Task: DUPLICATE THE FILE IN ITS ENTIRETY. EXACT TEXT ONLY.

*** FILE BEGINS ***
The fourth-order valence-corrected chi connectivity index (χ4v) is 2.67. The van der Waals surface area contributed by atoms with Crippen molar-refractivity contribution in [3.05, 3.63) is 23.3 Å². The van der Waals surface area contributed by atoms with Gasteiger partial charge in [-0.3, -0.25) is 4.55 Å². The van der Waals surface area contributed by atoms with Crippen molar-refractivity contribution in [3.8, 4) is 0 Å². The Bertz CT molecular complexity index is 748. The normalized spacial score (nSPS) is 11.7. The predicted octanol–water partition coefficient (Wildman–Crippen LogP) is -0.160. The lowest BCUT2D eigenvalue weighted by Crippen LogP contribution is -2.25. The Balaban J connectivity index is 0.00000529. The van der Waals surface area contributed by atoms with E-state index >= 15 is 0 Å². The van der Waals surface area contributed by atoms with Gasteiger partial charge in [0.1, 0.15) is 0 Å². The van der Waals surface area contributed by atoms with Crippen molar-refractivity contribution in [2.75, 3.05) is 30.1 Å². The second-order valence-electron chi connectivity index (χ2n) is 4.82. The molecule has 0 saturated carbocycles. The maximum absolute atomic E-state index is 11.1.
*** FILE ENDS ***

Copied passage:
The fourth-order valence-corrected chi connectivity index (χ4v) is 2.67. The van der Waals surface area contributed by atoms with Crippen molar-refractivity contribution in [3.05, 3.63) is 23.3 Å². The van der Waals surface area contributed by atoms with Gasteiger partial charge in [-0.3, -0.25) is 4.55 Å². The van der Waals surface area contributed by atoms with Crippen molar-refractivity contribution in [3.8, 4) is 0 Å². The Bertz CT molecular complexity index is 748. The normalized spacial score (nSPS) is 11.7. The predicted octanol–water partition coefficient (Wildman–Crippen LogP) is -0.160. The lowest BCUT2D eigenvalue weighted by Crippen LogP contribution is -2.25. The Balaban J connectivity index is 0.00000529. The van der Waals surface area contributed by atoms with E-state index >= 15 is 0 Å². The van der Waals surface area contributed by atoms with Gasteiger partial charge in [0.1, 0.15) is 0 Å². The van der Waals surface area contributed by atoms with Crippen molar-refractivity contribution in [2.75, 3.05) is 30.1 Å². The second-order valence-electron chi connectivity index (χ2n) is 4.82. The molecule has 0 saturated carbocycles. The maximum absolute atomic E-state index is 11.1.